Military leaders to convene hours after PM ousts defense minister — report
IDF Chief of Staff Herzi Halevi to head discussions on security implications of Gallant’s announced removal by Netanyahu, day after defense minister urged halt to judicial overhaul
Senior military leaders are said set to meet Monday morning to discuss developments surrounding the firing of Defense Minister Yoav Gallant by Prime Minister Benjamin Netanyahu late Sunday, a day after the defense minister called to pause the government’s judicial overhaul legislation citing the growing rift in Israeli society and the threats to the country’s security.
IDF Chief of Staff Herzi Halevi will convene the Forum of the Israeli General Staff made up of generals and commanders, as well as civilian members like the director-general of the Defense Ministry, Kan reported early Monday.
The forum members will discuss the security implications of Gallant’s expected removal as defense minister, a move that prompted spontaneous mass protests across the country Sunday night that also stretched into the early hours of Monday morning with protesters setting bonfires, blocking roads in Tel Aviv, and marching to the Knesset and the Prime Minister’s Office in Jerusalem.
Gallant has yet to receive an official letter terminating his tenure as defense minister, officials close to him told Hebrew-language media early Monday.
The protests lasted for nearly five hours after the Prime Minister’s Office, in a brief statement, said Netanyahu had decided to transfer Gallant from his post. It was unclear what other position he would be given, if any, and when the dismissal would take effect.
The Defense Ministry said late Sunday that Director-General Eyal Zamir, who was in the United States for a series of meetings with American officials, would be cutting his trip short and return to Israel.
Responding to his ouster, Gallant tweeted, “The security of the State of Israel has always been and will always remain my life’s mission,” while opposition leader Yair Lapid said the move proved Netanyahu is a “danger” to Israel.
The prime minister and Gallant reportedly had not spoken since Thursday when Netanyahu summoned Gallant to his office in Jerusalem after the defense minister was set to give a televised speech explaining his opposition to the government’s judicial revolution push in its current format.
Instead, Netanyahu appeared on TV screens nationwide Thursday night, vowing to press ahead with core legislation that will bring most judicial appointments under political control.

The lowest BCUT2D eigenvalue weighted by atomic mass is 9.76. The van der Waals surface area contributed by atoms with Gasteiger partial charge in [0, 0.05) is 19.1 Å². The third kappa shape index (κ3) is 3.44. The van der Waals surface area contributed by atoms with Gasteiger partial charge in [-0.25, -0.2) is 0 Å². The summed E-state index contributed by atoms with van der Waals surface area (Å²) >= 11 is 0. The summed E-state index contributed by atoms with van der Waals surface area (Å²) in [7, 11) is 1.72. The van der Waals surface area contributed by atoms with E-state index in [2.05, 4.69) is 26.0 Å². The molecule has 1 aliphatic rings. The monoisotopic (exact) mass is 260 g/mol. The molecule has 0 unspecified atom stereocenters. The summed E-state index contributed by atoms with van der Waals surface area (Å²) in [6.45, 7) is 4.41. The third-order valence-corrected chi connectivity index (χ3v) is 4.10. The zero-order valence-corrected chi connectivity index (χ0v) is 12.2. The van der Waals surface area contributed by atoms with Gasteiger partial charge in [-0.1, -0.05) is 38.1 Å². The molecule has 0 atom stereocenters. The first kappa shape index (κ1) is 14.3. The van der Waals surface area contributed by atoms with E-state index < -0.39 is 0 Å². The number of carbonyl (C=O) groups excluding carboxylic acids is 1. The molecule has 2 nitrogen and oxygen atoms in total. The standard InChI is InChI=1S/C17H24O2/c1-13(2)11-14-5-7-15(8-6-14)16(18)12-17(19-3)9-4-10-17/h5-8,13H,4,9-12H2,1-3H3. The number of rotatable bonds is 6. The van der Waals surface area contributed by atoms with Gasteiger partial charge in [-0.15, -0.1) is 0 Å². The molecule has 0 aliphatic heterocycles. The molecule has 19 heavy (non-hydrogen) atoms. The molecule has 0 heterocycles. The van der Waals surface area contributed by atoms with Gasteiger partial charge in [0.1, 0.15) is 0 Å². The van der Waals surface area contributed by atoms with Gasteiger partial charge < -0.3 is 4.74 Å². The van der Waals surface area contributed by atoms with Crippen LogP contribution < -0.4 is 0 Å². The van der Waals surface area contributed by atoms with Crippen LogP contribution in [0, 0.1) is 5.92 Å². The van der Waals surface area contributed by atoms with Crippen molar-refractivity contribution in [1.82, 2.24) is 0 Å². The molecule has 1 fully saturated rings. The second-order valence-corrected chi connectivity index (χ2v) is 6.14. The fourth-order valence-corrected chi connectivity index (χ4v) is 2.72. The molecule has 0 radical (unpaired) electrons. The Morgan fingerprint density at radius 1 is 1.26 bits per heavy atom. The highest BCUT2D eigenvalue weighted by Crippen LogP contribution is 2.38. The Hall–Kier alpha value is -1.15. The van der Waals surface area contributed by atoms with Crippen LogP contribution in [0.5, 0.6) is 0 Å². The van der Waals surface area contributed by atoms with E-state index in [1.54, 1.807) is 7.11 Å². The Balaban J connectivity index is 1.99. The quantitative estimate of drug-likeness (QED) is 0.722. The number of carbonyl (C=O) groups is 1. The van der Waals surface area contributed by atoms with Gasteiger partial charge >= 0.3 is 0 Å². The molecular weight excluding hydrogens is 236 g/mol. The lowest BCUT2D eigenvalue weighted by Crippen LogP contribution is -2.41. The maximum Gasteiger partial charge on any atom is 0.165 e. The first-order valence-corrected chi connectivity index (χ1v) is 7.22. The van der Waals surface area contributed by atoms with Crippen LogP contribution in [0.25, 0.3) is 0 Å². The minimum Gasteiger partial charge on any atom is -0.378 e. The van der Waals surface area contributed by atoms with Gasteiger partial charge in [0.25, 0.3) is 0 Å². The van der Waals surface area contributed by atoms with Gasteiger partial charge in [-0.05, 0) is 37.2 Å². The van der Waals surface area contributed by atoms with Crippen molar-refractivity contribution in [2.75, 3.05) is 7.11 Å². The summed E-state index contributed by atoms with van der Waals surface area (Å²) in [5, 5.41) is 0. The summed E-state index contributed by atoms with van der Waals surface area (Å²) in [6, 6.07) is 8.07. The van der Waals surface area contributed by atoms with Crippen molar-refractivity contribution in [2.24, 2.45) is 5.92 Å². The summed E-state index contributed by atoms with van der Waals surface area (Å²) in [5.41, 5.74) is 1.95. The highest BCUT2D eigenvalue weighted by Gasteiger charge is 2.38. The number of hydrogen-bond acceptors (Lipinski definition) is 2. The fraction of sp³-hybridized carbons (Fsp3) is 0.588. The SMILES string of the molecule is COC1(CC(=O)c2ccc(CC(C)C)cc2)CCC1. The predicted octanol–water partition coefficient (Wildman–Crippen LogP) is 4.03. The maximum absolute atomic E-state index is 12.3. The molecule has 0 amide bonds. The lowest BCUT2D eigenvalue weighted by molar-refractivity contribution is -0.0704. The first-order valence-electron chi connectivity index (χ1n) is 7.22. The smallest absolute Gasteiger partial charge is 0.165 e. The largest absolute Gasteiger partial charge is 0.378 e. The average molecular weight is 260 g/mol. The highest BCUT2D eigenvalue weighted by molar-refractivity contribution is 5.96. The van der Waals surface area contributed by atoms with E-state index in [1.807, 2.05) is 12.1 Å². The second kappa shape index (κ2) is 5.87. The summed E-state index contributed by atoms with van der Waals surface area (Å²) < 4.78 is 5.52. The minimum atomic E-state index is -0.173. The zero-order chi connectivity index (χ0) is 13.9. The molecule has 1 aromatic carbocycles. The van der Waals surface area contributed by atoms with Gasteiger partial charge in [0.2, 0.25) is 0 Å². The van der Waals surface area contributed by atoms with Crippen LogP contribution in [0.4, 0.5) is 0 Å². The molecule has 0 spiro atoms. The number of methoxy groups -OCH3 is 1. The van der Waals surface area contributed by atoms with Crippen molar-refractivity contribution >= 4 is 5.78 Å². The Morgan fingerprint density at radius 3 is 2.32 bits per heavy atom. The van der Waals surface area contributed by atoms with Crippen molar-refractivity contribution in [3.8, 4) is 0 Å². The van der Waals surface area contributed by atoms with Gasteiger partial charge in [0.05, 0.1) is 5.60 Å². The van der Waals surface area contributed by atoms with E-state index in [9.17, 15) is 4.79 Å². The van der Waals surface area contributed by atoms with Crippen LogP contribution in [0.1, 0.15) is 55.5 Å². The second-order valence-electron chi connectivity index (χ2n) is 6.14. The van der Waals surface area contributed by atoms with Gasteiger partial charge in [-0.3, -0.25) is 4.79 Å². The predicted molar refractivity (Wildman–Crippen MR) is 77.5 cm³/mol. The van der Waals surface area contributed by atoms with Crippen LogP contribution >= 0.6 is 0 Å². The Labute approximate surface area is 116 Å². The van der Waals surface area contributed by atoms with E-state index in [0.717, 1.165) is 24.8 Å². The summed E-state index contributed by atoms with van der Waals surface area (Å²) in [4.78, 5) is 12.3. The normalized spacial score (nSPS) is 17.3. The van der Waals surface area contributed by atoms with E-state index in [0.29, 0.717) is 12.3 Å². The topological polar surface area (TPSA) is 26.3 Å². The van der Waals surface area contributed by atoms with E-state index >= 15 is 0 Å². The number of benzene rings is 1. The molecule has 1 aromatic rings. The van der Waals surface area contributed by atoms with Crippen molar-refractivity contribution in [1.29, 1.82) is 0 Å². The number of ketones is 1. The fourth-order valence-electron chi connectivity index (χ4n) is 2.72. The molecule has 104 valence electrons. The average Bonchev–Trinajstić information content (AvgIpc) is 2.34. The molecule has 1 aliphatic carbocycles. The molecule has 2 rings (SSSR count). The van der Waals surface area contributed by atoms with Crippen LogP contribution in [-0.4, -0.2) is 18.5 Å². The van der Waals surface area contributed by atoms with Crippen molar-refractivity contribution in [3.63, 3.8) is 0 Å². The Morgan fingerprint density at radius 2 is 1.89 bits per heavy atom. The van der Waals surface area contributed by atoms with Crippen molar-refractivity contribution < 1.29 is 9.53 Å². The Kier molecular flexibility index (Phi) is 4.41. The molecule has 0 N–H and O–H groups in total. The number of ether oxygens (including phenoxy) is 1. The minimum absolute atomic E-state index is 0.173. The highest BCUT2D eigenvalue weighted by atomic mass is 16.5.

A statement attributed to sources close to the prime minister on Sunday said Netanyahu had decided to fire Gallant over the “feeble and weak response against the refusals in the IDF.”
In a tweet later Sunday, Netanyahu said: “We must all stand up strongly against refusals.”
Increasingly, reservists — who are a key part of the army’s routine activities, including in top units — have warned that they will not be able to serve in an undemocratic Israel, which they charge the country will become under the government’s plan.
Soldiers have expressed concern that a lack of international trust in the independence of Israel’s judiciary could expose them to prosecution in international tribunals over actions they were ordered to carry out during service.
Earlier Sunday, the PMO denied reports that Netanyahu had rejected a request by Gallant to convene the security cabinet for discussions on the security implications of the judicial overhaul, saying no such request was ever made.
On Saturday night, Gallant joined those urging that the judicial overhaul legislative process be suspended, a first major sign of dissent from within the ruling coalition.
“I see the source of our strength eroding,” Gallant warned in a televised speech. “The growing rift in our society is penetrating the IDF and security agencies. This poses a clear, immediate, and tangible threat to the security of the state. I will not lend my hand to this.”
“For the sake of Israel’s security, for the sake of our sons and daughters, the legislative process should be stopped now, to enable the nation of Israel to celebrate Passover and Independence Day together, and to mourn together on Memorial Day and Holocaust Remembrance Day,” he said.
On Sunday night, as protesters broke out across the country, calls from within the coalition for a freeze to the legislation began to grow.
Netanyahu led hours of “security and legal discussions” at the Prime Minister’s Office in the early hours of Monday, amid reports he was considering a move to pause the overhaul push.
Coalition party heads were set to meet at 9 a.m. Monday at the Prime Minister’s Office to discuss developments.
Late Sunday, the Knesset’s Constitution Committee finalized core legislation that will give the coalition near-complete control of choosing Israel’s judges. Committee chairman Simcha Rothman announced that discussion in the committee would resume at 8:00 a.m. Monday, with the bill scheduled to be presented for its final readings in the Knesset plenum Monday night.
Also Sunday, a separate Knesset committee finalized legislation, ahead of its final Knesset readings, that would bar the High Court from preventing ministerial appointments, enabling Shas leader Aryeh Deri to return to the cabinet.